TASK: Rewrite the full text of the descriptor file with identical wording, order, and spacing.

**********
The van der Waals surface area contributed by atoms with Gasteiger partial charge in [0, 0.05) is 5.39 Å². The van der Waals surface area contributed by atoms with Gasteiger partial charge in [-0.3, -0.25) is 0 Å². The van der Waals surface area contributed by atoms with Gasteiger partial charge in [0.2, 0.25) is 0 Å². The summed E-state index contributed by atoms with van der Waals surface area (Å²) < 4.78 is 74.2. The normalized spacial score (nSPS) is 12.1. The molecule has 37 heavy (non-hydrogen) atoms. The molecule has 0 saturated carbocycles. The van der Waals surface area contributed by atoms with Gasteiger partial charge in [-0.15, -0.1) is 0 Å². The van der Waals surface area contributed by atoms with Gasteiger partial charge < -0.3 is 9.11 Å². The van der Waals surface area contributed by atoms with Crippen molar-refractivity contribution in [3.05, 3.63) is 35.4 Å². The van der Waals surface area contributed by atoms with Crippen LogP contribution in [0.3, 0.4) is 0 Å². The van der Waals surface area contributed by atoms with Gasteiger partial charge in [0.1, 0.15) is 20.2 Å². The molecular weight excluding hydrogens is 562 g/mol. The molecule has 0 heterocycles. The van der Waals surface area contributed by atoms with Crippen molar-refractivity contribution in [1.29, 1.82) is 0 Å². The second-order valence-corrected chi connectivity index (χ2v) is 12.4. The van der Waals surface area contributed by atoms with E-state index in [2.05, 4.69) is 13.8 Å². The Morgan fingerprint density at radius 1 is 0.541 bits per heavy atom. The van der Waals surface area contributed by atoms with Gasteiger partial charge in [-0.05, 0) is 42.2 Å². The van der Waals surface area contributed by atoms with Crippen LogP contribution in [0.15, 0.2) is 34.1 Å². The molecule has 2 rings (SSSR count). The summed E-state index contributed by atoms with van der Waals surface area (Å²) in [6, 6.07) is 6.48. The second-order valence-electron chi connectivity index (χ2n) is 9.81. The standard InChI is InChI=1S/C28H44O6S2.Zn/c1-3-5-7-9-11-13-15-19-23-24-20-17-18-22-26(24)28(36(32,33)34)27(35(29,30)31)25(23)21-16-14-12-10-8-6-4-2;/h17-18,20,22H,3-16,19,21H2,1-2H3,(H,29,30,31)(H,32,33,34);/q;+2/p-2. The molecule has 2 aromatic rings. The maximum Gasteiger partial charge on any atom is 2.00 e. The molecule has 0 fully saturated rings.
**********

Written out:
The van der Waals surface area contributed by atoms with Gasteiger partial charge in [0, 0.05) is 5.39 Å². The van der Waals surface area contributed by atoms with Gasteiger partial charge in [-0.3, -0.25) is 0 Å². The van der Waals surface area contributed by atoms with Gasteiger partial charge in [0.2, 0.25) is 0 Å². The summed E-state index contributed by atoms with van der Waals surface area (Å²) < 4.78 is 74.2. The normalized spacial score (nSPS) is 12.1. The molecule has 37 heavy (non-hydrogen) atoms. The molecule has 0 saturated carbocycles. The van der Waals surface area contributed by atoms with Gasteiger partial charge in [-0.15, -0.1) is 0 Å². The van der Waals surface area contributed by atoms with Gasteiger partial charge < -0.3 is 9.11 Å². The van der Waals surface area contributed by atoms with Crippen molar-refractivity contribution in [3.05, 3.63) is 35.4 Å². The van der Waals surface area contributed by atoms with Crippen LogP contribution in [0.3, 0.4) is 0 Å². The van der Waals surface area contributed by atoms with Gasteiger partial charge in [0.1, 0.15) is 20.2 Å². The molecular weight excluding hydrogens is 562 g/mol. The molecule has 0 heterocycles. The van der Waals surface area contributed by atoms with Crippen molar-refractivity contribution in [1.29, 1.82) is 0 Å². The second-order valence-corrected chi connectivity index (χ2v) is 12.4. The van der Waals surface area contributed by atoms with E-state index in [2.05, 4.69) is 13.8 Å². The Morgan fingerprint density at radius 1 is 0.541 bits per heavy atom. The van der Waals surface area contributed by atoms with Gasteiger partial charge in [-0.05, 0) is 42.2 Å². The van der Waals surface area contributed by atoms with Crippen LogP contribution in [0.15, 0.2) is 34.1 Å². The molecule has 2 rings (SSSR count). The summed E-state index contributed by atoms with van der Waals surface area (Å²) in [6, 6.07) is 6.48. The second-order valence-electron chi connectivity index (χ2n) is 9.81. The standard InChI is InChI=1S/C28H44O6S2.Zn/c1-3-5-7-9-11-13-15-19-23-24-20-17-18-22-26(24)28(36(32,33)34)27(35(29,30)31)25(23)21-16-14-12-10-8-6-4-2;/h17-18,20,22H,3-16,19,21H2,1-2H3,(H,29,30,31)(H,32,33,34);/q;+2/p-2. The molecule has 2 aromatic rings. The maximum Gasteiger partial charge on any atom is 2.00 e. The molecule has 0 fully saturated rings.